Chopper hopes for cult revival
Friday January 16, 2004
The classic bike that defined a decade for many a parka-clad
youngster is back after more than quarter of a century. The new
look Chopper will hit the shops in April, when the first 2,004
go on sale.
The Chopper was a "must have" item in 1970s
Britain, when 1.5m were sold. It has since built a cult
following, with fan clubs round the world.
Gary Hughes, manager of the Raleigh Chopper Owners' Club,
said its return was great news. "It's fantastic for all the
fans of these wonderful bikes. People all over the world cannot
wait to get their hands on one. We've got members in Australia,
Singapore and the USA who are all excited about this."
The new Chopper will be available only in its original Infra
Red, with the red-lined tyres and distinctive "ape
hanger" handlebars, elongated seat, back rest, and chrome
seat loop. One difference will be the gearshift, moved from the
crossbar to the handlebars for safety reasons.
Despite this Mr Hughes thinks it will prove just as popular.
"It was an absolute classic then, and it still is
today," said the 39-year-old City trader. "It had a
big seat so you could take your mate for a ride, and it had the
shift gear stick just like your dad's Cortina. When you look in
bike shops today, it's like modern cars - they are all the same
boring design. The Chopper is different, it's got style; and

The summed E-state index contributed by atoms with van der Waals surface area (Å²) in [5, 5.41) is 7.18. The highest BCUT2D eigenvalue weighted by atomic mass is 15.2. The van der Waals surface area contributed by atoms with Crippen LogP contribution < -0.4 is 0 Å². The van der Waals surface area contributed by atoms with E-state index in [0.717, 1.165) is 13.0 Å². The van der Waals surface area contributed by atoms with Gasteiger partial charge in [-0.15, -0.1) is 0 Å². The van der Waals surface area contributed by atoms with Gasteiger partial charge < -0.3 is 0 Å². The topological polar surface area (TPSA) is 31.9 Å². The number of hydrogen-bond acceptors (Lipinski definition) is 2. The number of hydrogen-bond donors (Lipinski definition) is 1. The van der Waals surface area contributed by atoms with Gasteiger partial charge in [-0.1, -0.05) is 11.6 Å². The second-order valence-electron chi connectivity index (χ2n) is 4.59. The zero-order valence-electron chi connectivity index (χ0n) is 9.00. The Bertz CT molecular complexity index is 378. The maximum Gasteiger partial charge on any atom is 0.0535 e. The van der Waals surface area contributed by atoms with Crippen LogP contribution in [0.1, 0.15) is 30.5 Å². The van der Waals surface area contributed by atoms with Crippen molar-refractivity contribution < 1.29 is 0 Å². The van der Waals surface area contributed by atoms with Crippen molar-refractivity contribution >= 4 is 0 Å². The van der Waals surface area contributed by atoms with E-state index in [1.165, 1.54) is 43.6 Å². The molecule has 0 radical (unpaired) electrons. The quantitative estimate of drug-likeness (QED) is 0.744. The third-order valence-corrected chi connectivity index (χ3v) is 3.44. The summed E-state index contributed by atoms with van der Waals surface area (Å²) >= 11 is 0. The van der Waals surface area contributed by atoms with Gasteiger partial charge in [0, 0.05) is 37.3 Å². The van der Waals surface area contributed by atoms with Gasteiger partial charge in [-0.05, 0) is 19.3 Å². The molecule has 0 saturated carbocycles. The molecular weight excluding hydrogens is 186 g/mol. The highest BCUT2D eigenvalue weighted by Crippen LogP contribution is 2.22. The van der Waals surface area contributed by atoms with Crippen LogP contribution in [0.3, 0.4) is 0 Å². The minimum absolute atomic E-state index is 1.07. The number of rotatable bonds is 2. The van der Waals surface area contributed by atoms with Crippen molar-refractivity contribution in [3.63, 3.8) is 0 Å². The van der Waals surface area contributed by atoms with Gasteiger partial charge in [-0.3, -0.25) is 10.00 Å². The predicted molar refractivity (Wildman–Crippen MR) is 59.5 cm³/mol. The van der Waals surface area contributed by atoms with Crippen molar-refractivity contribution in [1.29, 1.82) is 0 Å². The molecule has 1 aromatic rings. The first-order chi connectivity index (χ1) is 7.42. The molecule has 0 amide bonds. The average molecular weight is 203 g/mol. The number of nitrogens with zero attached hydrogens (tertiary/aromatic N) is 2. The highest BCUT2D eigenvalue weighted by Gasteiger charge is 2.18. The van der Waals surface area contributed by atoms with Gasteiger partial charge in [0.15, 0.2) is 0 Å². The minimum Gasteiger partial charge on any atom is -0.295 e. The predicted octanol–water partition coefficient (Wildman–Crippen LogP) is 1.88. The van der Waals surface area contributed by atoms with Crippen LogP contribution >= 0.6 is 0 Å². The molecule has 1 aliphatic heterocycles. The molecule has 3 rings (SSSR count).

that is why it is still so popular."
Among fans are the England goalkeeper David James, and Blur
singer Damon Albon.
Loz Cox, product manager at Raleigh, said: "It 's taken
us nine months to redesign, and we know it's going to prove as
popular as it did in the 1970s."
Raleigh shut its Nottingham factory, which once employed
8,000, at the end of 2002. The bulk of production has moved to
Sri Lanka, Vietnam and Thailand, although some wheels are still
made in the UK.
1970s: When not falling off their hard-to-ride Chopper
bikes, children had innocent hobbies. For outdoor types it was
bouncing - either sitting on a Space Hopper, or standing on a
pogo stick. For those with less ambition (and less pocket money)
the must-have items were yo-yos or, if you were desperate,
Clackers. And for an embryonic gaming generation, the
"computer" game Pong, allegedly based on tennis, was
as hi-tech as it got.
Today: PlayStation 2 and the X-Box console offer
limitless fantasies in front of the TV. For a truly interactive
experience mechanised pets are hard to beat. For the more
traditionally minded, Beyblades, hi-tech spinning tops, are
popular, as are Bratz: "funky dolls with a great range of
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